A number of different activities can be used for warming up your horse. In fact, any light physical exercise that gets the horse's musculoskeletal system working can serve as a warm-up depending on the age and condition of the horse. Allowing the horse to walk or trot at a nice, easy pace for 10 - 15 minutes works well for most horses
Longeing the horse at an easy pace to get it moving and the muscles active works well also.
If the horse has turn-out time in the pasture before beginning the daily workout, that will serve part of the warm-up.
The air temperature needs to be taken into consideration during the warm up. During cold weather, it will take longer for muscles to reach their ideal working temperature. A warming blanket or a heat lamp may be used during cold weather to warm the muscles prior to exercise.
Stretching and suppling exercises
After 5-10 minutes of warm-up activity, the musculoskeletal system should be warm enough to do some stretching and some suppling exercises.
Under saddle, the back and neck can be stretched carefully. Next, stretch the horse's limbs by extending the non-weight bearing limb carefully in each direction without pulling or using excessive force and working from front left limb to back left limb and then from front right limb to back right limb. Spend up to a minute or less on each limb depending on your horse's needs and reactions.
Suppling exercises fall into three categories: dynamic, passive or natural. Natural suppling exercises include activities the horse does naturally such as rolling, grazing, scratching and biting at flies. As the horse engages in each of these activities, flexibility and suppleness are maintained and improved.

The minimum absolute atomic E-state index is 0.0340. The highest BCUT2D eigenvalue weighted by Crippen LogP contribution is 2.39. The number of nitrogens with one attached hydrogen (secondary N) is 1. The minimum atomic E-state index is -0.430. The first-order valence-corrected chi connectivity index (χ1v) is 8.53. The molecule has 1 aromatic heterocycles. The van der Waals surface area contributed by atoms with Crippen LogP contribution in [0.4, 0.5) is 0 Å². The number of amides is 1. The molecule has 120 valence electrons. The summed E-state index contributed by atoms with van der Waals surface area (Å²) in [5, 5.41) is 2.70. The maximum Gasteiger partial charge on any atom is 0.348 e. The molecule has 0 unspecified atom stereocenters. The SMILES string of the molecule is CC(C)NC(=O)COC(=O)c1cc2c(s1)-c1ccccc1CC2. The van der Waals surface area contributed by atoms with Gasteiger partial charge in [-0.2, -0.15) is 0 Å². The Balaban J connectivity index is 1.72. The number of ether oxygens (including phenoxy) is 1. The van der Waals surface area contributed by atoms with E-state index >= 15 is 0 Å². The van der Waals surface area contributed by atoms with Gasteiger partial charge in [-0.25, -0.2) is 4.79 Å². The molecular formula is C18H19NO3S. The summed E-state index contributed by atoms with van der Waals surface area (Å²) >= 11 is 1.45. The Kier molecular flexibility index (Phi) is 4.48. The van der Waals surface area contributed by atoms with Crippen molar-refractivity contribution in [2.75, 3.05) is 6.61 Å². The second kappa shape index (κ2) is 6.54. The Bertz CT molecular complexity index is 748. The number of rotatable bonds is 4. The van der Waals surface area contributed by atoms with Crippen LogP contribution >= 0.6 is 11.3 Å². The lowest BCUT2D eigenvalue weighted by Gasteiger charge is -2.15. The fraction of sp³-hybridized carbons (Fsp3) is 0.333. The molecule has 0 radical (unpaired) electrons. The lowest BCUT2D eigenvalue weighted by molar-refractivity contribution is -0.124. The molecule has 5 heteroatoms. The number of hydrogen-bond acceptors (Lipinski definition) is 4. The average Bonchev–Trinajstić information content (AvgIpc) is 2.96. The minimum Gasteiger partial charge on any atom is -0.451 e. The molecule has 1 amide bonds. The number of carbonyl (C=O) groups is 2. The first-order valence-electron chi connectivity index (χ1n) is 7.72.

Passive suppling exercises are usually done prior to riding and after riding while the horse is warmed up. In effect, passive suppling exercises consist of stretching the horse's shoulders, hips, back, neck and poll and can play an important role in symmetrical development.
Effective passive suppling exercises include moving the hind leg forward and across the body under the widest part of the stomach; folding the foreleg and rotating the point of the shoulder up and forward, stretching the neck forward and down between the horse's knees and to the side towards the girth area.
Dynamic suppling exercises can be accomplished by either riding or walking the horse through a series of traditional suppling exercises. These include making turns, circles, serpentines, doing lateral work, making transitions forward and backward, and leg yielding.
As the horse becomes accustomed to the dynamic suppling exercises, include smaller circles and voltes and add more difficult lateral movements.
The purpose of suppling exercises is to systematically get the horse's musculoskeletal system working in a synchronized way that develops suppleness and flexibility throughout the body.
The daily workout routine
Depending on your horse's workload and whether or not your horse is a performance or competition horse, your daily workout will be specific to the kind of work your horse does. The daily workout helps condition your horse for the type of work it does.